Videographer for Photoshoot in Marrakesh, Morocco

Staying on Budget with Your International Photo Shoot

Do you have a professional photo shoot coming up in a foreign country and need some tips? Taking up an international photo shoot project can be an exciting and enriching experience that can add immense weight to your credentials. However, the project can quickly turn on its head if costs spiral out of control, burning a large sized hole in your pockets. Staying on budget may not be easy especially when you are going to shoot in a location that you are not familiar with but it is definitely achievable. Take a look at some tips on how you can make a realistic budget that can be adhered to:

  • A photo shoot that is well planned and thoroughly thought out is one that is likely to stay well within your budget. At the planning stage, outline the number of days you will need to spend at the location, look at accommodations/ pricing/ discounts applicable for bulk bookings, and factor in a few ‘buffer’ days in case the weather forces you to put off the shoot. Brainstorm with your team and think of all the expenses and all the contingencies that could have a financial impact and factor all of them in. Once your plan is ready, you can make a realistic budget that is easy to stick to.
  • Talk to people in the know about the location and if you have colleagues who have recently completed photo shoots there, make sure you get their advice. They can give you some valuable inputs about the expected and unexpected costs they encountered during the shoot and also help you get a fair idea of the general pricing levels for various expense heads there. Here at the Global Media Desk we conduct shoots all the time all over the world. Feel free to drop us a line should you have questions!
  • Work with local crews who know the local terrain, language, and customs and won’t incur travel costs or need to ship their equipment to the shoot location. Local crews not only help keep your budget down but their insider knowledge of the area with help to avoid any potential problems that could cause your budget to skyrocket. Be sure to check on the crew’s language skills and review their past work before signing them on. We can definitely assist should you need options for local crews – that’s our specialty. Just let us know. We work with crews with at least 5 years of experience, and a proven track record of work with international clients.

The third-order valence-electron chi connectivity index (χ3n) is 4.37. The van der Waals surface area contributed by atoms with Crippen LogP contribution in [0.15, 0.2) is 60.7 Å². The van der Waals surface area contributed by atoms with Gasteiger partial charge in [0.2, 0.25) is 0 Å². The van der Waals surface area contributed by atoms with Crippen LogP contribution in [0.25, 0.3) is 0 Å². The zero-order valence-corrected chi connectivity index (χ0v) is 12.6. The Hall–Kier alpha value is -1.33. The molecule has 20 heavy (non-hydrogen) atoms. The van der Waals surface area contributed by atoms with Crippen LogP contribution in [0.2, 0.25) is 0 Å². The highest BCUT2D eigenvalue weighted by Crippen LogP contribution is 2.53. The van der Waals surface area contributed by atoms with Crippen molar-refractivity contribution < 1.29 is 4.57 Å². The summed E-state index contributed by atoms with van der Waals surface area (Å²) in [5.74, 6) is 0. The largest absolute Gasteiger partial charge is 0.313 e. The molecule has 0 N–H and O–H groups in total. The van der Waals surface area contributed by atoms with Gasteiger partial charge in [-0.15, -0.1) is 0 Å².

• Traveling to various locations for your shoot can become very expensive especially if you will be shooting at remote locations that do not get many visitors. Hiring transport locally for the length of your shoot may be a cost effective plan if you can get a driver who is familiar with all the routes and directions. Hiring a car and making your own way may result in mounting fuel expenses and time delays if you end up driving around trying to locate the place. Furthermore, if your budget allows for it sending a location scout to do the leg work in advance and find the perfect locations might be more cost effective than driving around once on the ground.
  • Some locations may require special permits from the local authorities and you will need to pay for these too. Though the charges may be nominal, these expenses can add up and tip your costs over the budget. Before you leave for the shoot, check if the locations you have in mind require any such permissions and, if so, how much you will need to pay. Factor this into your budget for the trip. Does your destination country have special visa requirements? You can check on such useful sites as or